September 19, 2017

New Season of Social Justice and Sports

Because what would sports be without people complaining about athletes' views?!

Everything from playing sports to consuming media about athletes, teams, coaches, and so on, contribute to the conversation about sports. With the amount of attention we dedicate to sports, it’s no wonder topics of social change have also entered the discussion. We’re entering a new season of football, which means we’re entering a new season of social and justice and sports, and people complaining about social justice and sports! If you thought Twitter was lit because of that new Taylor song, you obviously have forgotten about how lit it was when Kaepernick didn’t stand for the national anthem.

Social Justice and Sports Return

To the folks who think athletes (or any type of entertainer) should not use their profession as a platform to voice their concerns, sit down. If you’re allowed to wear your MAGA hat everywhere, athletes are allowed to peacefully protest police violence by not standing for the national anthem. Welcome to America, son. That First Amendment doesn’t just apply to you and your friends, it applies to everyone, even *gasp* women, people of color, and the LGBTQ+ community. If you don’t like that, what’s it that you say to Snowflakes? Leave…?

Fun fact: athletes have more identities than that of athlete. Incredibly, some of those identities may be threatened by the current state of affairs in this country. Kindly accept the fact that athletes have opinions and are allowed to share them. I’m sure you have opinions about Kaepernick and all the other football players who took a knee during the national anthem. Maybe you should investigate further their motivations behind their actions. If you don’t understand, at the very least, you should be happy they’re setting the example of peaceful protests. One day you may understand the hegemonic hierarchy that is our society.

Honestly, I hope professional athletes continue to utilize their fame as a platform to voice their concerns about the problems in our society. They addresses intersectional issues within our society through the lens of sports, which then many people consume. Even if they don’t agree with what the athlete or team is doing, they’re now exposed to the problem more than they were. They may even go so far as to read about said social problems and the impact upon marginalized groups. Or they may bitch about how un-American it is to kneel during the national anthem and completely gloss over slight nationalism of playing the national anthem so much. Either way, they’re at least trying to process what is going on, which is a result of sports.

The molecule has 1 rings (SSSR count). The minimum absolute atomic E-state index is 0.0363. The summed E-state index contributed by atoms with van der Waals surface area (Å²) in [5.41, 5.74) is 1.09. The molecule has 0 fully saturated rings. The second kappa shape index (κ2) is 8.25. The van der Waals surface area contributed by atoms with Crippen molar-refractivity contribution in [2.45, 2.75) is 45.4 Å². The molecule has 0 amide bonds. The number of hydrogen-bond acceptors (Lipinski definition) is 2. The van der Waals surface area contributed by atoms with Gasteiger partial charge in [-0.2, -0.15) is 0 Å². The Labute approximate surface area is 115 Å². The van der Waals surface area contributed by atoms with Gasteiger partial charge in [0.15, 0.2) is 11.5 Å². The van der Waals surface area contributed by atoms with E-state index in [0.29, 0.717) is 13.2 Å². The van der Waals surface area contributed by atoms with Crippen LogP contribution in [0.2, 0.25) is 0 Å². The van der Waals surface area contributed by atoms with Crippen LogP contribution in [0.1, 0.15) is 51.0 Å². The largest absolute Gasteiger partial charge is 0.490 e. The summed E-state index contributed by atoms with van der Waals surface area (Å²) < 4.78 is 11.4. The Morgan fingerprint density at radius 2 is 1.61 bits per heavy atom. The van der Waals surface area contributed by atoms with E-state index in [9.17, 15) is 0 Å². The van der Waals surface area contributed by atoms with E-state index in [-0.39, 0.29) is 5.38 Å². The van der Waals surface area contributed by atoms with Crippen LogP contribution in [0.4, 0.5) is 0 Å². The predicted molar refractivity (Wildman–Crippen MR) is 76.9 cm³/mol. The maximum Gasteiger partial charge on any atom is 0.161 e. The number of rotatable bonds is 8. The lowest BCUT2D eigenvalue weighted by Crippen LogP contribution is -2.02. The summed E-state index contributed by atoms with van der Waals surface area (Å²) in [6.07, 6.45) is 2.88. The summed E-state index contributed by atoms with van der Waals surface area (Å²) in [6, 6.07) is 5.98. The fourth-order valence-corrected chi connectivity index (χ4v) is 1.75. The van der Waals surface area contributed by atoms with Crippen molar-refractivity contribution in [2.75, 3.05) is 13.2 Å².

The world of sports has collided with actual society beyond the need for competition and making money. Those things are still very much a large part of the sports industry, but societal issues are also a topic for discussion within this industry. People can look the other way and act like sexism, racism, and homophobia don’t exist within sports. Those people would be wrong, and the fact would still remain that we have a lot to accomplish in fighting bigotry and hatred. Athletes are within their rights to contribute to this fight by leading peaceful protests on and off the field. If you have a problem with that, please reference THE U.S. CONSTITUTION!

 

 

Emily Cornell 6 Articles
Staff Writer

Emily grew up in the great state of Colorado, then decided the University of Wyoming sounded like a good time. She’s a three-time University of Wyoming Intramural Champion, which truly contributed to the rec sports office. Since graduating, she has tried to figure out how not to become an adult. To fully commit to this, she’s a part-time cheesecake maker and a semi-pro adventurer. Her side hustle involves sports marketing. Sometimes she shares her unpopular opinions on sports and life, if this interests you, she can be found on Twitter and Instagram like a true millennial @emilproblems.

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